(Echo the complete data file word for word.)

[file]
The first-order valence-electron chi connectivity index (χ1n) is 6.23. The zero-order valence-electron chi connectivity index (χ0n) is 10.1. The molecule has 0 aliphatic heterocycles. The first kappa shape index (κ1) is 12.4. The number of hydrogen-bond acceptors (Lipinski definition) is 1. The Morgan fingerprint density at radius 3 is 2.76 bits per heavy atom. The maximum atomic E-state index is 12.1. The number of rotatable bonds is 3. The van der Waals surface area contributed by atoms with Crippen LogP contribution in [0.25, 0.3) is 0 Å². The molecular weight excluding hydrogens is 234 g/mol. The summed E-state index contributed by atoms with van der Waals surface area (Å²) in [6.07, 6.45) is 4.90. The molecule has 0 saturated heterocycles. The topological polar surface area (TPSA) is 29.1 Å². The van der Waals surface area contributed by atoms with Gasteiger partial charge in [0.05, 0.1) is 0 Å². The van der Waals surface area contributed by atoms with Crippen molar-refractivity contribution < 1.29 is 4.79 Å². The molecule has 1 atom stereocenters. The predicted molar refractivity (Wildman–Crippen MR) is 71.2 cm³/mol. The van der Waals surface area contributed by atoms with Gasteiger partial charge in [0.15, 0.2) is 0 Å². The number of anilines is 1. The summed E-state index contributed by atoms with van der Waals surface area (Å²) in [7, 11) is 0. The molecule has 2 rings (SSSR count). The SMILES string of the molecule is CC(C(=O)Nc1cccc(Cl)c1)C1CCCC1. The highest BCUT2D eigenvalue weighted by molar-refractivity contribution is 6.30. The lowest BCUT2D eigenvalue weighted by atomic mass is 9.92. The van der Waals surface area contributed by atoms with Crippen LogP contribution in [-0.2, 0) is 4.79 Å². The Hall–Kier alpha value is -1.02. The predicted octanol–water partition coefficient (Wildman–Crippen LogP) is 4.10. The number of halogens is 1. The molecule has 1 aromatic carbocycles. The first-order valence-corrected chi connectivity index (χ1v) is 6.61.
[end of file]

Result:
The first-order valence-electron chi connectivity index (χ1n) is 6.23. The zero-order valence-electron chi connectivity index (χ0n) is 10.1. The molecule has 0 aliphatic heterocycles. The first kappa shape index (κ1) is 12.4. The number of hydrogen-bond acceptors (Lipinski definition) is 1. The Morgan fingerprint density at radius 3 is 2.76 bits per heavy atom. The maximum atomic E-state index is 12.1. The number of rotatable bonds is 3. The van der Waals surface area contributed by atoms with Crippen LogP contribution in [0.25, 0.3) is 0 Å². The molecular weight excluding hydrogens is 234 g/mol. The summed E-state index contributed by atoms with van der Waals surface area (Å²) in [6.07, 6.45) is 4.90. The molecule has 0 saturated heterocycles. The topological polar surface area (TPSA) is 29.1 Å². The van der Waals surface area contributed by atoms with Gasteiger partial charge in [0.05, 0.1) is 0 Å². The van der Waals surface area contributed by atoms with Crippen molar-refractivity contribution < 1.29 is 4.79 Å². The molecule has 1 atom stereocenters. The predicted molar refractivity (Wildman–Crippen MR) is 71.2 cm³/mol. The van der Waals surface area contributed by atoms with Gasteiger partial charge in [0.15, 0.2) is 0 Å². The number of anilines is 1. The summed E-state index contributed by atoms with van der Waals surface area (Å²) in [7, 11) is 0. The molecule has 2 rings (SSSR count). The SMILES string of the molecule is CC(C(=O)Nc1cccc(Cl)c1)C1CCCC1. The highest BCUT2D eigenvalue weighted by molar-refractivity contribution is 6.30. The lowest BCUT2D eigenvalue weighted by atomic mass is 9.92. The van der Waals surface area contributed by atoms with Crippen LogP contribution in [-0.2, 0) is 4.79 Å². The Hall–Kier alpha value is -1.02. The predicted octanol–water partition coefficient (Wildman–Crippen LogP) is 4.10. The number of halogens is 1. The molecule has 1 aromatic carbocycles. The first-order valence-corrected chi connectivity index (χ1v) is 6.61.